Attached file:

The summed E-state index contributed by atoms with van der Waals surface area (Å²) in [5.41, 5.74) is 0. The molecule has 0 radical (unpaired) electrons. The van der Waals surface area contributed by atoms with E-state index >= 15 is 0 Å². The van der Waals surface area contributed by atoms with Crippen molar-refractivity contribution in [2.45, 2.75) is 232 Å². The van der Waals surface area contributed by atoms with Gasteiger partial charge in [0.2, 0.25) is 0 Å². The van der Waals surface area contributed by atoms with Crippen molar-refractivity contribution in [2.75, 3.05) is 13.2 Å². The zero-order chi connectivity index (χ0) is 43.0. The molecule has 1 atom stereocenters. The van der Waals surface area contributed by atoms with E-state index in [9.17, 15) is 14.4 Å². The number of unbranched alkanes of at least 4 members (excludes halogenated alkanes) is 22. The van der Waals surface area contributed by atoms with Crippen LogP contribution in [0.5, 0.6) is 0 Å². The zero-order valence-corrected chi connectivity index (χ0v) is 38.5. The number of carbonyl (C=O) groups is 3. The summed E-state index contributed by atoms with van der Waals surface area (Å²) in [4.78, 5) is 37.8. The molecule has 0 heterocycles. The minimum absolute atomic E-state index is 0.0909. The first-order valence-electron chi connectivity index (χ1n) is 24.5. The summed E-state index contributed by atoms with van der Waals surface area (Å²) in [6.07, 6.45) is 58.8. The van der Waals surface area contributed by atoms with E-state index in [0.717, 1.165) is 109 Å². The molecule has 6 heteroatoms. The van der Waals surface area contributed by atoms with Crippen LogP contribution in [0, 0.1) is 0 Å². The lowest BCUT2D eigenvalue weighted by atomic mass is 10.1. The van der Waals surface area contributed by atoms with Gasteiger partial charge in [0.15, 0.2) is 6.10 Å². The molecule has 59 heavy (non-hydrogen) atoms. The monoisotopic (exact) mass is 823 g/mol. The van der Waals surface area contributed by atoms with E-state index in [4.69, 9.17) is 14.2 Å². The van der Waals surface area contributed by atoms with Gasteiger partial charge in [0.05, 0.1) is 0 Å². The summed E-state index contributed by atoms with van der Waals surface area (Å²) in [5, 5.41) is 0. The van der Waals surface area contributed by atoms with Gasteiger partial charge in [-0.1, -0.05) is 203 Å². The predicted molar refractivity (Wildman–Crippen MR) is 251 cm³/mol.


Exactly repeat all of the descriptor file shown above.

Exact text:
The summed E-state index contributed by atoms with van der Waals surface area (Å²) in [5.41, 5.74) is 0. The molecule has 0 radical (unpaired) electrons. The van der Waals surface area contributed by atoms with E-state index >= 15 is 0 Å². The van der Waals surface area contributed by atoms with Crippen molar-refractivity contribution in [2.45, 2.75) is 232 Å². The van der Waals surface area contributed by atoms with Gasteiger partial charge in [0.2, 0.25) is 0 Å². The van der Waals surface area contributed by atoms with Crippen molar-refractivity contribution in [2.75, 3.05) is 13.2 Å². The zero-order chi connectivity index (χ0) is 43.0. The molecule has 1 atom stereocenters. The van der Waals surface area contributed by atoms with E-state index in [9.17, 15) is 14.4 Å². The number of unbranched alkanes of at least 4 members (excludes halogenated alkanes) is 22. The van der Waals surface area contributed by atoms with Crippen LogP contribution in [0.5, 0.6) is 0 Å². The zero-order valence-corrected chi connectivity index (χ0v) is 38.5. The number of carbonyl (C=O) groups is 3. The summed E-state index contributed by atoms with van der Waals surface area (Å²) in [4.78, 5) is 37.8. The molecule has 0 heterocycles. The minimum absolute atomic E-state index is 0.0909. The first-order valence-electron chi connectivity index (χ1n) is 24.5. The summed E-state index contributed by atoms with van der Waals surface area (Å²) in [6.07, 6.45) is 58.8. The van der Waals surface area contributed by atoms with E-state index in [0.717, 1.165) is 109 Å². The molecule has 6 heteroatoms. The van der Waals surface area contributed by atoms with Crippen LogP contribution in [0, 0.1) is 0 Å². The lowest BCUT2D eigenvalue weighted by atomic mass is 10.1. The van der Waals surface area contributed by atoms with Gasteiger partial charge in [0.15, 0.2) is 6.10 Å². The molecule has 59 heavy (non-hydrogen) atoms. The monoisotopic (exact) mass is 823 g/mol. The van der Waals surface area contributed by atoms with E-state index in [4.69, 9.17) is 14.2 Å². The van der Waals surface area contributed by atoms with Gasteiger partial charge in [0.05, 0.1) is 0 Å². The summed E-state index contributed by atoms with van der Waals surface area (Å²) in [5, 5.41) is 0. The van der Waals surface area contributed by atoms with Gasteiger partial charge in [-0.1, -0.05) is 203 Å². The predicted molar refractivity (Wildman–Crippen MR) is 251 cm³/mol.